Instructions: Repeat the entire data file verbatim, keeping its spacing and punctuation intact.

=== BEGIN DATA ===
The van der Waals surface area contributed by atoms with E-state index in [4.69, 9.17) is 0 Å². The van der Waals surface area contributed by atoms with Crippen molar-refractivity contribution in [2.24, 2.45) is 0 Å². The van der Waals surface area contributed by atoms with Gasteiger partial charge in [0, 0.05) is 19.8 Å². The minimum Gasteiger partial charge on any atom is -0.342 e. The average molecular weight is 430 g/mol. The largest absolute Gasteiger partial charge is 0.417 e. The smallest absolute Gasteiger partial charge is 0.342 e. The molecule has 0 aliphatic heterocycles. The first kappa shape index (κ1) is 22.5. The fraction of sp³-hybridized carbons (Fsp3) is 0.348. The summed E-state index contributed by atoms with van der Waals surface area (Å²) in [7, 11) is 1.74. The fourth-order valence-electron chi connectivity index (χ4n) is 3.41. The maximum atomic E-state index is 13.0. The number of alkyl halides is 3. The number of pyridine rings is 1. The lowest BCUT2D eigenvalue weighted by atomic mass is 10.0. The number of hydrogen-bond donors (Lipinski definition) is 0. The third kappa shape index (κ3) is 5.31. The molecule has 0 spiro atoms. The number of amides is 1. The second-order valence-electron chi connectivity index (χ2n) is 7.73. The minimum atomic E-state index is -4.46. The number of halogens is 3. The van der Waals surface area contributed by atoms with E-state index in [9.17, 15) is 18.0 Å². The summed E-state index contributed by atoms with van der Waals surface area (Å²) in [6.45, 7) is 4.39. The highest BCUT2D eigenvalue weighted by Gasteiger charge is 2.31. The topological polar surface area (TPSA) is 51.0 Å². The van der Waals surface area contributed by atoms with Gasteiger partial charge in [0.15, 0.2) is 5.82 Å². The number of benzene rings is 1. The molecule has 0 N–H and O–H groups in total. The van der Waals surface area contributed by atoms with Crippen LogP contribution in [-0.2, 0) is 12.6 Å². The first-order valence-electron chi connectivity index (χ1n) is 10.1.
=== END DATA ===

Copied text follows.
The van der Waals surface area contributed by atoms with E-state index in [4.69, 9.17) is 0 Å². The van der Waals surface area contributed by atoms with Crippen molar-refractivity contribution in [2.24, 2.45) is 0 Å². The van der Waals surface area contributed by atoms with Gasteiger partial charge in [0, 0.05) is 19.8 Å². The minimum Gasteiger partial charge on any atom is -0.342 e. The average molecular weight is 430 g/mol. The largest absolute Gasteiger partial charge is 0.417 e. The smallest absolute Gasteiger partial charge is 0.342 e. The molecule has 0 aliphatic heterocycles. The first kappa shape index (κ1) is 22.5. The fraction of sp³-hybridized carbons (Fsp3) is 0.348. The summed E-state index contributed by atoms with van der Waals surface area (Å²) in [7, 11) is 1.74. The fourth-order valence-electron chi connectivity index (χ4n) is 3.41. The maximum atomic E-state index is 13.0. The number of alkyl halides is 3. The number of pyridine rings is 1. The lowest BCUT2D eigenvalue weighted by atomic mass is 10.0. The number of hydrogen-bond donors (Lipinski definition) is 0. The third kappa shape index (κ3) is 5.31. The molecule has 0 spiro atoms. The number of amides is 1. The second-order valence-electron chi connectivity index (χ2n) is 7.73. The minimum atomic E-state index is -4.46. The number of halogens is 3. The van der Waals surface area contributed by atoms with E-state index in [9.17, 15) is 18.0 Å². The summed E-state index contributed by atoms with van der Waals surface area (Å²) in [6.45, 7) is 4.39. The highest BCUT2D eigenvalue weighted by Gasteiger charge is 2.31. The topological polar surface area (TPSA) is 51.0 Å². The van der Waals surface area contributed by atoms with Gasteiger partial charge in [0.15, 0.2) is 5.82 Å². The number of benzene rings is 1. The molecule has 0 N–H and O–H groups in total. The van der Waals surface area contributed by atoms with Crippen LogP contribution in [-0.2, 0) is 12.6 Å². The first-order valence-electron chi connectivity index (χ1n) is 10.1.